Terms & Conditions: Skype’s limits on ‘unlimited,’ blocked countries, forbidden uses and more

terms & conditions skype voip

Check out the full Terms & Conditions archive.

When you think of online video calls, the first thing you probably think of is Skype. And now, thanks to being purchased by Microsoft, the service is in front of more eyes than ever. But because Skype’s business is international by nature — cheap calls to other countries are a main reason to use the service — its terms of service are a bit more complication than many other companies. Fortunately, Microsoft has given Skype’s terms and privacy policy a total revamp to make them easier for users to digest. But since we all know you’re probably not going to look at them anyway, let’s break down the most important bits.

Terms of Use

The Skype Terms of Use is a behemoth, so we’re going to keep this limited to only the most crucial aspects of the service.

Emergency calls

Right at the start of the terms, Skype explains that it does not provide access to most emergency services, like 911 here in the U.S. Because of this, the company makes very clear that Skype software is “not a replacement for your primary telephone service,” and that “it is your responsibility to purchase… traditional wireless (mobile) or fixed line telephone services that offer access to emergency services.”

The only counties where Skype users can access emergency services are the U.K. and Australia. Still, Skype warns that trying to make an emergency call through a computer is probably a bad idea, so do it some other way, if at all possible.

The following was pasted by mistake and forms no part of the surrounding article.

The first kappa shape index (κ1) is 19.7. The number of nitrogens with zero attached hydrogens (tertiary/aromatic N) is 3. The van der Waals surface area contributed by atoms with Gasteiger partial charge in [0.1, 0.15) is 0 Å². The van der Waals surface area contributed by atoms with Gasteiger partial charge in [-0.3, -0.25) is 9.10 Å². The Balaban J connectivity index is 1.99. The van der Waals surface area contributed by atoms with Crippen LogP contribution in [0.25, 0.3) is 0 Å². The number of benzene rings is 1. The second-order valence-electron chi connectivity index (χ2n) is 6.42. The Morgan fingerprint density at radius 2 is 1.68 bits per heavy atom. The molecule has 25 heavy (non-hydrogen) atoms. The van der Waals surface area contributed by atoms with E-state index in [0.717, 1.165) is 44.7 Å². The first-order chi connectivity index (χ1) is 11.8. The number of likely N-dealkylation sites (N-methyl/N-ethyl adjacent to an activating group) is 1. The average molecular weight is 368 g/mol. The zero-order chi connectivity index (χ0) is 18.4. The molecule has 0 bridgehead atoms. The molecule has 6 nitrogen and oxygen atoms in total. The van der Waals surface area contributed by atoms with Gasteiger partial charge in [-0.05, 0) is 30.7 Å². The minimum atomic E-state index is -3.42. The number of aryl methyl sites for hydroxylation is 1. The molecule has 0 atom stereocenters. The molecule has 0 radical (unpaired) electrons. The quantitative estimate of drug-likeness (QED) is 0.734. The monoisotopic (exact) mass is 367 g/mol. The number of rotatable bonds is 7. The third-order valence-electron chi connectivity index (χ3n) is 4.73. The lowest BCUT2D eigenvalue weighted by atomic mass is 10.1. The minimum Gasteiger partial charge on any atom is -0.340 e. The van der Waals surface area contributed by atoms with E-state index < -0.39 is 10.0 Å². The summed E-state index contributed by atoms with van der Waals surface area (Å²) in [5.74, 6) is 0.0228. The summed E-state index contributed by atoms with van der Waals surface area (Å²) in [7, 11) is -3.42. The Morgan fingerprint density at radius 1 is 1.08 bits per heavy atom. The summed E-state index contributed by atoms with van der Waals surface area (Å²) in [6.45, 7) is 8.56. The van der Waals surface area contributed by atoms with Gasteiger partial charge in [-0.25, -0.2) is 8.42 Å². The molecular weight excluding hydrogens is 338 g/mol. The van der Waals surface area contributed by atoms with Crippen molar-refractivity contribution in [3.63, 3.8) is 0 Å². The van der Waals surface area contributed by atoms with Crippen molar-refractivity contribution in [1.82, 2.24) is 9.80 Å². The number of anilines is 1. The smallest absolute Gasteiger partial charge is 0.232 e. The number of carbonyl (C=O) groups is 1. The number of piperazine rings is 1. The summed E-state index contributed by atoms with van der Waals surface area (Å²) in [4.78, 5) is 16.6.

Careful what you say

Skype explains that, basically, you can say and do whatever you want over a Skype call. However, just for safety’s sake, the company technically forbids users from doing the following while using Skype:

  • Transmitting copyrighted content
  • Saying anything obscene, libellous, threatening, or otherwise criminal
  • No porn
  • No advertising
  • No spamming
  • No hurting children
  • No denial of service (DoS) or distributed denial of service (DDoS) attacks

If you do any of these things, and Skype finds out about it (through a user report, or it ending up on YouTube, etc.), your account will probably be blocked.

Pay up

Call rates: While calls made with Skype are often less expensive than those made using a mobile phone or a landline, it still costs money. Unless you pay for a Skype subscription, you will be charged a connection fee, as well as the per-minute rate for your call. (See those rates here.)

Skype Credits: To pay for Skype calls, you have to purchase Skype Credits. However, if you don’t use those credits for 180 days, they will go into “inactive” status. To reactivate your Credits, log in to your account, and click here.

Refunds: If you buy Skype Credits, you can get a refund for unused Credits within 15 days. After that, you can only get a refund if you’ve purchased a Skype subscription.

Wrong number

If the no emergency services access thing wasn’t enough to make you realize that Skype shouldn’t be your only phone, there’s also this: Your Skype phone number (either an Online Number or Skype to Go Number) are not yours. You may not transfer them to another phone — in fact, you’re forbidden from even trying to do that. So don’t.

Unlimited (kind of)